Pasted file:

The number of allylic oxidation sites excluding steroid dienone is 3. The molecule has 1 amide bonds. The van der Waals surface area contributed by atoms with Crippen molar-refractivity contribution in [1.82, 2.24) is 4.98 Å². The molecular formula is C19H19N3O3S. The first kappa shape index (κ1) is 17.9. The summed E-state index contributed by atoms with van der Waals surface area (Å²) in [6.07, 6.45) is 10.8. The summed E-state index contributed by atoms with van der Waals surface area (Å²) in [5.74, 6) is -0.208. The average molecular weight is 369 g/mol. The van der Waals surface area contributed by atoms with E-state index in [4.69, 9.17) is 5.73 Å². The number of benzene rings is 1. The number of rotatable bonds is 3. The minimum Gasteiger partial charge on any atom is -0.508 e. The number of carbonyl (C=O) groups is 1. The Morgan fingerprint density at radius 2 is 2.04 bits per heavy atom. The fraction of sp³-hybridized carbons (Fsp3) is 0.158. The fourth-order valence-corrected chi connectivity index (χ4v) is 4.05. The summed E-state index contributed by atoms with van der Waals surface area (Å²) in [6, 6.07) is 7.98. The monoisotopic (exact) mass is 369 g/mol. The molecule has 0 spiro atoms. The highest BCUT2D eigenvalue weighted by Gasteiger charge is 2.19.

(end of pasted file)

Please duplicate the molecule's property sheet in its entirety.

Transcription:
The number of allylic oxidation sites excluding steroid dienone is 3. The molecule has 1 amide bonds. The van der Waals surface area contributed by atoms with Crippen molar-refractivity contribution in [1.82, 2.24) is 4.98 Å². The molecular formula is C19H19N3O3S. The first kappa shape index (κ1) is 17.9. The summed E-state index contributed by atoms with van der Waals surface area (Å²) in [6.07, 6.45) is 10.8. The summed E-state index contributed by atoms with van der Waals surface area (Å²) in [5.74, 6) is -0.208. The average molecular weight is 369 g/mol. The van der Waals surface area contributed by atoms with E-state index in [4.69, 9.17) is 5.73 Å². The number of benzene rings is 1. The number of rotatable bonds is 3. The minimum Gasteiger partial charge on any atom is -0.508 e. The number of carbonyl (C=O) groups is 1. The Morgan fingerprint density at radius 2 is 2.04 bits per heavy atom. The fraction of sp³-hybridized carbons (Fsp3) is 0.158. The fourth-order valence-corrected chi connectivity index (χ4v) is 4.05. The summed E-state index contributed by atoms with van der Waals surface area (Å²) in [6, 6.07) is 7.98. The monoisotopic (exact) mass is 369 g/mol. The molecule has 0 spiro atoms. The highest BCUT2D eigenvalue weighted by Gasteiger charge is 2.19.